When I finally got pregnant on my first round of IVF (three unsuccessful IUIs in my wake), I didn’t tell my best friend. Nicole knew that my partner and I were trying to become parents. When you’re in a same-sex relationship, it’s a lot harder to keep the baby-making business private. At least one other person has to be involved, whether it’s your sperm donor or your reproductive endocrinologist.
Still, conventional wisdom says you should wait to tell people you’re pregnant until you’re three months along and the chance of miscarriage is lower. Back then, I thought following the rules would help me become a mom. The unspoken bargain I made with the universe was: I may be queer and have a blocked fallopian tube, but I promise I’ll do everything else right.
“The verdict is still out,” I told Nicole.
That much was true. My first blood test showed an hCG level of 9. Anything below 5 is considered not pregnant; anything above 25 is a green light to sign up for emails from the Baby Center that tell you what type of fruit your fetus currently resembles. At 9, I was solidly pregnant…ish.
I was terrified about what the next test would reveal, but it was kind of cool having a Secret Good Thing inside my body.
Of course, conventional wisdom about sharing is hanging on by a thread in our social media-saturated culture. Posts in my Twitter feed currently include “I had a kissing dream last night” and “I’m in a really bad place mentally right now.”
Over on Instagram, I can view a felted denim jacket upcycled by a friend, and watch an influencer mom pack lunches for her 12 children.
The darkness of Twitter and the aspirationalism of Instagram often leave me with whiplash, but on big and small scales, most people make at least a bit of their personal lives public. The questions are: What bit? How public? For what reasons? How does this apply to what’s in my uterus? The darkness of Twitter and the aspirationalism of Instagram often leave me with whiplash, but on big and small scales, most people make at least a bit of their personal lives public. The questions are: What bit? How public? For what reasons? How does this apply to what’s in my uterus?
Some people find freedom in privacy. A friend who was diagnosed with Stage 4 cancer kept it under wraps for years, although she also wrote about her experience anonymously on a blog and Twitter. She moved through the physical world in a healthy-looking body without worrying about pitying glances and unsubstantiated comments like “Did you know carrots cure cancer?” while finding solidarity and community in the metaverse.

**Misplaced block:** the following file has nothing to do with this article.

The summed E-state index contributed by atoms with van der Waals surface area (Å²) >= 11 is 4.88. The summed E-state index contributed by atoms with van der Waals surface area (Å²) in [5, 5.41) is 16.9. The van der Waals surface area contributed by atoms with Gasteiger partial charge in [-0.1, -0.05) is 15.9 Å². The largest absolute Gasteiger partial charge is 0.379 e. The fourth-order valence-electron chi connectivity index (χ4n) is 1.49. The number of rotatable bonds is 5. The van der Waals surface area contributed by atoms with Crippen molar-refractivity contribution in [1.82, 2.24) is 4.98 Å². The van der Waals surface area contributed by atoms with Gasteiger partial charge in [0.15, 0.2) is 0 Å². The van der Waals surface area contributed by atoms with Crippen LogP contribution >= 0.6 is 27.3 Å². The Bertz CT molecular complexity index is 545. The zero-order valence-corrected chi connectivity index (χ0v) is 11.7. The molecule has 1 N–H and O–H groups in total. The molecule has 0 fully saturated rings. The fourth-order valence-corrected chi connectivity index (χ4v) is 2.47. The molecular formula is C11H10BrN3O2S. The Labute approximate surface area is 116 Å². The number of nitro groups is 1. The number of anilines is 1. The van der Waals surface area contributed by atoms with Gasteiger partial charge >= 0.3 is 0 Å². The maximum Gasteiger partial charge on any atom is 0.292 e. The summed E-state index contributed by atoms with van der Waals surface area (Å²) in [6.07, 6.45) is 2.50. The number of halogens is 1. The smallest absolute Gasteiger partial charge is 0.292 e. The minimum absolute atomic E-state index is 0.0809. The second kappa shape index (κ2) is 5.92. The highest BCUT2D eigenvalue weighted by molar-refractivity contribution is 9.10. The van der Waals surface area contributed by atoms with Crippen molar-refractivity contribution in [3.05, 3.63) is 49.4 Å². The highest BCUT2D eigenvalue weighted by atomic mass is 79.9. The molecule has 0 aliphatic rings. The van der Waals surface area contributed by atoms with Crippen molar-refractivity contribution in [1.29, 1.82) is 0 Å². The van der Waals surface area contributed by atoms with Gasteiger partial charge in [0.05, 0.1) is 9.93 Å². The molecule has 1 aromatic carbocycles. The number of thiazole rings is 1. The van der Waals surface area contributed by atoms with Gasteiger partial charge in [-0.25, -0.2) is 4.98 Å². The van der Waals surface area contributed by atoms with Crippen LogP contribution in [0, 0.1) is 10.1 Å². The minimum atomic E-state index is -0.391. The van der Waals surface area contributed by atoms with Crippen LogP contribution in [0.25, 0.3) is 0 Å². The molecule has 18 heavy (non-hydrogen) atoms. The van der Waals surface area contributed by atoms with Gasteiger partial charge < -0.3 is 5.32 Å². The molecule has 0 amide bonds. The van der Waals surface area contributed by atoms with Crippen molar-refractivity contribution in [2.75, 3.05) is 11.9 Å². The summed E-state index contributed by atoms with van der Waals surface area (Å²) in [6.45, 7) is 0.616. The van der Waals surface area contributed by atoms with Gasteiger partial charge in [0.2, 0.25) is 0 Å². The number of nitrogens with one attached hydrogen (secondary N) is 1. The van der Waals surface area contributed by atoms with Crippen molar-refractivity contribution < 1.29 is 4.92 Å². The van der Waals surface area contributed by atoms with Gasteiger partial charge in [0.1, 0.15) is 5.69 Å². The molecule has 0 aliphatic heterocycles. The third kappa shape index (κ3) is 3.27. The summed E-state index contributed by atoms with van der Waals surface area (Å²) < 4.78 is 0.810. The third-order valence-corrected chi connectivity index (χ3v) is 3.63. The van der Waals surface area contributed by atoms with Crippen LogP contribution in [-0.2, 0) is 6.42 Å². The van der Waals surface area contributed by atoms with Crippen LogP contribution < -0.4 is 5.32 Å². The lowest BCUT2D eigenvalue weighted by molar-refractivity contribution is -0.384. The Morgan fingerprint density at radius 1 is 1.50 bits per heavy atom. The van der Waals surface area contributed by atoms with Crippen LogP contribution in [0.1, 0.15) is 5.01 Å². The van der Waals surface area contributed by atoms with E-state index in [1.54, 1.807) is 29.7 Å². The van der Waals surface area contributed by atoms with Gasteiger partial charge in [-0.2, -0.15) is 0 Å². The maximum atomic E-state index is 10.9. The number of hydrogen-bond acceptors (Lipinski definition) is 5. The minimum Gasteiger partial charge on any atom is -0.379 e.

Maybe it’s because I spent approximately a decade in the closet, but secrecy no longer sits well with me, personally. Historically, queer people have been told—directly and indirectly—to shut up about our desires and our lives. Even now, every act of holding hands in public is a small rebellion. When I write about my life, I’m insisting on visibility. It sounds like a political choice, but it’s more like an itch that, once noticed, demands to be scratched.
People are advised not to announce their pregnancies too early so that they don’t have to reveal a possible miscarriage. If that spares them pain, that’s fair. But this advice is twofold— it’s also to spare other people the burden of witnessing someone’s pain. People are advised not to announce their pregnancies too early so that they don’t have to reveal a possible miscarriage. If that spares them pain, that’s fair. But this advice is twofold— it’s also to spare other people the burden of witnessing someone’s pain.
When I miscarried twins at nine weeks, I told everyone.
I bled at work and in the car on the way to my fertility doctor, and all over a dress when my period came back with a roar months later. My body couldn’t be contained, and neither could my soul. I was seized with an Alanis-like need to “remind you of the mess you left when you went away,” although I’m not sure who the “you” was. The twins I miscarried? The cold and confusing world of fertility treatment? All those smug pregnant women cooing at their bumps? Definitely, definitely them.